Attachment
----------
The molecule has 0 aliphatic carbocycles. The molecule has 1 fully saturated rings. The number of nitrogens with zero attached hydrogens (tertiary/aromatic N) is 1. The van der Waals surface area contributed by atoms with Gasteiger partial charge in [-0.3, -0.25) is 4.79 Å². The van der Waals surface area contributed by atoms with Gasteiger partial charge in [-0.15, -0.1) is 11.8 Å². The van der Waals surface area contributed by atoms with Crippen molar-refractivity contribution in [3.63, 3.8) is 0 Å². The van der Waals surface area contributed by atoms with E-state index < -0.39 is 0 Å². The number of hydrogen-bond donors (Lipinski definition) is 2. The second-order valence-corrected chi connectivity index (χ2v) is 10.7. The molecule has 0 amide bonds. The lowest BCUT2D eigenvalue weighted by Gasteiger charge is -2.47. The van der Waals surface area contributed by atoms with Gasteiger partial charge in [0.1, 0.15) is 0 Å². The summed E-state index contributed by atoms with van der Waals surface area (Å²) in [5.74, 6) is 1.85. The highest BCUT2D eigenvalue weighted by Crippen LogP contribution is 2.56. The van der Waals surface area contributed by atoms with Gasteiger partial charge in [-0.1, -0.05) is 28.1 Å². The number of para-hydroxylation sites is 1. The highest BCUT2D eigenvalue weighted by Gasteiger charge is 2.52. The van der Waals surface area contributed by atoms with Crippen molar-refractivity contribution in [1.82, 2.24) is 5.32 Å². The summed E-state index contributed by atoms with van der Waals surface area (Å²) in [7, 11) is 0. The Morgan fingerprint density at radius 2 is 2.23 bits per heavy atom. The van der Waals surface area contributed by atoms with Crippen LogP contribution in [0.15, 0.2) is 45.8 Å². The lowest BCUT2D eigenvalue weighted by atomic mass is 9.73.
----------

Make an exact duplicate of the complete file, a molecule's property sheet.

The molecule has 0 aliphatic carbocycles. The molecule has 1 fully saturated rings. The number of nitrogens with zero attached hydrogens (tertiary/aromatic N) is 1. The van der Waals surface area contributed by atoms with Gasteiger partial charge in [-0.3, -0.25) is 4.79 Å². The van der Waals surface area contributed by atoms with Gasteiger partial charge in [-0.15, -0.1) is 11.8 Å². The van der Waals surface area contributed by atoms with Crippen molar-refractivity contribution in [3.63, 3.8) is 0 Å². The van der Waals surface area contributed by atoms with E-state index < -0.39 is 0 Å². The number of hydrogen-bond donors (Lipinski definition) is 2. The second-order valence-corrected chi connectivity index (χ2v) is 10.7. The molecule has 0 amide bonds. The lowest BCUT2D eigenvalue weighted by Gasteiger charge is -2.47. The van der Waals surface area contributed by atoms with Gasteiger partial charge in [0.1, 0.15) is 0 Å². The summed E-state index contributed by atoms with van der Waals surface area (Å²) in [5.74, 6) is 1.85. The highest BCUT2D eigenvalue weighted by Crippen LogP contribution is 2.56. The van der Waals surface area contributed by atoms with Gasteiger partial charge in [-0.1, -0.05) is 28.1 Å². The number of para-hydroxylation sites is 1. The highest BCUT2D eigenvalue weighted by Gasteiger charge is 2.52. The van der Waals surface area contributed by atoms with Crippen molar-refractivity contribution in [1.82, 2.24) is 5.32 Å². The summed E-state index contributed by atoms with van der Waals surface area (Å²) in [7, 11) is 0. The Morgan fingerprint density at radius 2 is 2.23 bits per heavy atom. The van der Waals surface area contributed by atoms with Crippen LogP contribution in [0.15, 0.2) is 45.8 Å². The lowest BCUT2D eigenvalue weighted by atomic mass is 9.73.